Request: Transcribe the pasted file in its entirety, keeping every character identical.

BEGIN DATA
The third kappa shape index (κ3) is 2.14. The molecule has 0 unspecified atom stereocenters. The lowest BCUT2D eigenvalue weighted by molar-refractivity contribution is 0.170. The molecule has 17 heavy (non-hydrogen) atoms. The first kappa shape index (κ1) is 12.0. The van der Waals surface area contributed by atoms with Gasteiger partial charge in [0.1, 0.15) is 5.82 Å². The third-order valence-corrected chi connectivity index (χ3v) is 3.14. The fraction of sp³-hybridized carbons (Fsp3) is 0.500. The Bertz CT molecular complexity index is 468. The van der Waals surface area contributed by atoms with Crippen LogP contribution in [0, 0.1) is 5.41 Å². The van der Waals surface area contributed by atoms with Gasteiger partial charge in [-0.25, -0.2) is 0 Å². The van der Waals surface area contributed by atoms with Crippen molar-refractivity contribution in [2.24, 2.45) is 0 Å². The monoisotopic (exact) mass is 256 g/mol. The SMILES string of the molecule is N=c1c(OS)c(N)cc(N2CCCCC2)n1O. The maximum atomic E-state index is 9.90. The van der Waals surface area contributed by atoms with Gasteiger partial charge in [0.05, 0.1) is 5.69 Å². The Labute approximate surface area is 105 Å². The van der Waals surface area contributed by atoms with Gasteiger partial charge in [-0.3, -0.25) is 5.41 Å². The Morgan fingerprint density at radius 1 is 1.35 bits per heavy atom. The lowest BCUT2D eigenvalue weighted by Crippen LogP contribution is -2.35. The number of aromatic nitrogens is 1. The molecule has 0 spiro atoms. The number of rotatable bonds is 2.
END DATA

The third kappa shape index (κ3) is 2.14. The molecule has 0 unspecified atom stereocenters. The lowest BCUT2D eigenvalue weighted by molar-refractivity contribution is 0.170. The molecule has 17 heavy (non-hydrogen) atoms. The first kappa shape index (κ1) is 12.0. The van der Waals surface area contributed by atoms with Gasteiger partial charge in [0.1, 0.15) is 5.82 Å². The third-order valence-corrected chi connectivity index (χ3v) is 3.14. The fraction of sp³-hybridized carbons (Fsp3) is 0.500. The Bertz CT molecular complexity index is 468. The van der Waals surface area contributed by atoms with Crippen LogP contribution in [0, 0.1) is 5.41 Å². The van der Waals surface area contributed by atoms with Gasteiger partial charge in [-0.25, -0.2) is 0 Å². The van der Waals surface area contributed by atoms with Crippen molar-refractivity contribution in [2.24, 2.45) is 0 Å². The monoisotopic (exact) mass is 256 g/mol. The SMILES string of the molecule is N=c1c(OS)c(N)cc(N2CCCCC2)n1O. The maximum atomic E-state index is 9.90. The van der Waals surface area contributed by atoms with Gasteiger partial charge in [0.05, 0.1) is 5.69 Å². The Labute approximate surface area is 105 Å². The van der Waals surface area contributed by atoms with Gasteiger partial charge in [-0.3, -0.25) is 5.41 Å². The Morgan fingerprint density at radius 1 is 1.35 bits per heavy atom. The lowest BCUT2D eigenvalue weighted by Crippen LogP contribution is -2.35. The number of aromatic nitrogens is 1. The molecule has 0 spiro atoms. The number of rotatable bonds is 2.